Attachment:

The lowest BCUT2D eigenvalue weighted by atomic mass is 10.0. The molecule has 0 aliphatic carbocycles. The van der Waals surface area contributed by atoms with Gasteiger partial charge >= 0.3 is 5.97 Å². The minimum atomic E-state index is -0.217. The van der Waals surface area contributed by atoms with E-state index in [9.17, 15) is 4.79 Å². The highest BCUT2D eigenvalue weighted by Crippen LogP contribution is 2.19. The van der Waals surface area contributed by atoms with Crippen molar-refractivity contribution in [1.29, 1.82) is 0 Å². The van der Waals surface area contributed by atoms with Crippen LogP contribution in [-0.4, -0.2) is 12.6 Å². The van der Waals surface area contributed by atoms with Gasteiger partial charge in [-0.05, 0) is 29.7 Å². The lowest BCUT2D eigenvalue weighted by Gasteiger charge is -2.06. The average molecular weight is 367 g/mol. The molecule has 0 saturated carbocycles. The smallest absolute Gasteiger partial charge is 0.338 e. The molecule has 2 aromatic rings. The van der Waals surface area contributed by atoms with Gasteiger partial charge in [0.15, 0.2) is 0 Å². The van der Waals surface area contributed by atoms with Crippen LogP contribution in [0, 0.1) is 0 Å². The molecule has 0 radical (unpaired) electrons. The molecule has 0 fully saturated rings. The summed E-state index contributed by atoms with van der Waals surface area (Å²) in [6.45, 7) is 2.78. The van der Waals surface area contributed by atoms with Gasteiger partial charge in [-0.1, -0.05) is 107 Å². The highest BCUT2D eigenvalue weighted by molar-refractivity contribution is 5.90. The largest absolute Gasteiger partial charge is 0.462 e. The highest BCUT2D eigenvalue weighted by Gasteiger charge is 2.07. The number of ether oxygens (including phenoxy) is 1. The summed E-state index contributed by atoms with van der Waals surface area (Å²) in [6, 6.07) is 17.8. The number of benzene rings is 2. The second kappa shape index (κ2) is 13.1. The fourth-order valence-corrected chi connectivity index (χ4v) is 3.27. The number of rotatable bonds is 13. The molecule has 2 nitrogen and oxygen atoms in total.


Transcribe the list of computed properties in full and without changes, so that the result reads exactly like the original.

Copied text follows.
The lowest BCUT2D eigenvalue weighted by atomic mass is 10.0. The molecule has 0 aliphatic carbocycles. The van der Waals surface area contributed by atoms with Gasteiger partial charge >= 0.3 is 5.97 Å². The minimum atomic E-state index is -0.217. The van der Waals surface area contributed by atoms with E-state index in [9.17, 15) is 4.79 Å². The highest BCUT2D eigenvalue weighted by Crippen LogP contribution is 2.19. The van der Waals surface area contributed by atoms with Crippen molar-refractivity contribution in [1.29, 1.82) is 0 Å². The van der Waals surface area contributed by atoms with Crippen LogP contribution in [-0.4, -0.2) is 12.6 Å². The van der Waals surface area contributed by atoms with Gasteiger partial charge in [-0.05, 0) is 29.7 Å². The lowest BCUT2D eigenvalue weighted by Gasteiger charge is -2.06. The average molecular weight is 367 g/mol. The molecule has 0 saturated carbocycles. The smallest absolute Gasteiger partial charge is 0.338 e. The molecule has 2 aromatic rings. The van der Waals surface area contributed by atoms with Gasteiger partial charge in [0.15, 0.2) is 0 Å². The van der Waals surface area contributed by atoms with Crippen LogP contribution in [0, 0.1) is 0 Å². The molecule has 0 radical (unpaired) electrons. The molecule has 0 fully saturated rings. The summed E-state index contributed by atoms with van der Waals surface area (Å²) in [6.45, 7) is 2.78. The van der Waals surface area contributed by atoms with Gasteiger partial charge in [-0.1, -0.05) is 107 Å². The highest BCUT2D eigenvalue weighted by molar-refractivity contribution is 5.90. The largest absolute Gasteiger partial charge is 0.462 e. The highest BCUT2D eigenvalue weighted by Gasteiger charge is 2.07. The number of ether oxygens (including phenoxy) is 1. The summed E-state index contributed by atoms with van der Waals surface area (Å²) in [6, 6.07) is 17.8. The number of benzene rings is 2. The second kappa shape index (κ2) is 13.1. The fourth-order valence-corrected chi connectivity index (χ4v) is 3.27. The number of rotatable bonds is 13. The molecule has 2 nitrogen and oxygen atoms in total.